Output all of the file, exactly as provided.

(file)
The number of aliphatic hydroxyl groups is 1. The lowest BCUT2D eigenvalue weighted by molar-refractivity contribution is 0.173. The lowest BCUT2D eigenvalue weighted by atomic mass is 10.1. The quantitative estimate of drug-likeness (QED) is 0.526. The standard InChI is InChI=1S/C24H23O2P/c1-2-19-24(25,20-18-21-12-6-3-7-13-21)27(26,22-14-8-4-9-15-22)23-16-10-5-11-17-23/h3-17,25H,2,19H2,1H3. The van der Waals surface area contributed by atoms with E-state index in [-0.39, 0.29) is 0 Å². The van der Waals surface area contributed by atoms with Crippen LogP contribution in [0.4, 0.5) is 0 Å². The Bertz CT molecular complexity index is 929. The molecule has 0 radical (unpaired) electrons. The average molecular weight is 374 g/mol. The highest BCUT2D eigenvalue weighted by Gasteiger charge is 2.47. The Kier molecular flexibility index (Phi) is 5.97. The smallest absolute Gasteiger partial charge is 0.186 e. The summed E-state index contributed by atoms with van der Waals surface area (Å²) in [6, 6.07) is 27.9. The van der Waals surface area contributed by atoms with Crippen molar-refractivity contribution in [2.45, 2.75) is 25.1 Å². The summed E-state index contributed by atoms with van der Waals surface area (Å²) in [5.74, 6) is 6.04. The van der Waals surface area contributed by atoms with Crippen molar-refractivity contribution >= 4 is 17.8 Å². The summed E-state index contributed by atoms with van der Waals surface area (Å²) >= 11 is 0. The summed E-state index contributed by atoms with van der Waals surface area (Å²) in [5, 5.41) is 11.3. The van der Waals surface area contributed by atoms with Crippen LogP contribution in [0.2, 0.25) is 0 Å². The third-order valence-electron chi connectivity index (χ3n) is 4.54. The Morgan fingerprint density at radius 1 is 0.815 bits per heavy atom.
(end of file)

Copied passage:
The number of aliphatic hydroxyl groups is 1. The lowest BCUT2D eigenvalue weighted by molar-refractivity contribution is 0.173. The lowest BCUT2D eigenvalue weighted by atomic mass is 10.1. The quantitative estimate of drug-likeness (QED) is 0.526. The standard InChI is InChI=1S/C24H23O2P/c1-2-19-24(25,20-18-21-12-6-3-7-13-21)27(26,22-14-8-4-9-15-22)23-16-10-5-11-17-23/h3-17,25H,2,19H2,1H3. The van der Waals surface area contributed by atoms with E-state index in [-0.39, 0.29) is 0 Å². The van der Waals surface area contributed by atoms with Crippen LogP contribution in [0.4, 0.5) is 0 Å². The Bertz CT molecular complexity index is 929. The molecule has 0 radical (unpaired) electrons. The average molecular weight is 374 g/mol. The highest BCUT2D eigenvalue weighted by Gasteiger charge is 2.47. The Kier molecular flexibility index (Phi) is 5.97. The smallest absolute Gasteiger partial charge is 0.186 e. The summed E-state index contributed by atoms with van der Waals surface area (Å²) in [6, 6.07) is 27.9. The van der Waals surface area contributed by atoms with Crippen molar-refractivity contribution in [2.45, 2.75) is 25.1 Å². The summed E-state index contributed by atoms with van der Waals surface area (Å²) in [5.74, 6) is 6.04. The van der Waals surface area contributed by atoms with Crippen molar-refractivity contribution >= 4 is 17.8 Å². The summed E-state index contributed by atoms with van der Waals surface area (Å²) >= 11 is 0. The summed E-state index contributed by atoms with van der Waals surface area (Å²) in [5, 5.41) is 11.3. The van der Waals surface area contributed by atoms with Crippen LogP contribution in [0.2, 0.25) is 0 Å². The third-order valence-electron chi connectivity index (χ3n) is 4.54. The Morgan fingerprint density at radius 1 is 0.815 bits per heavy atom.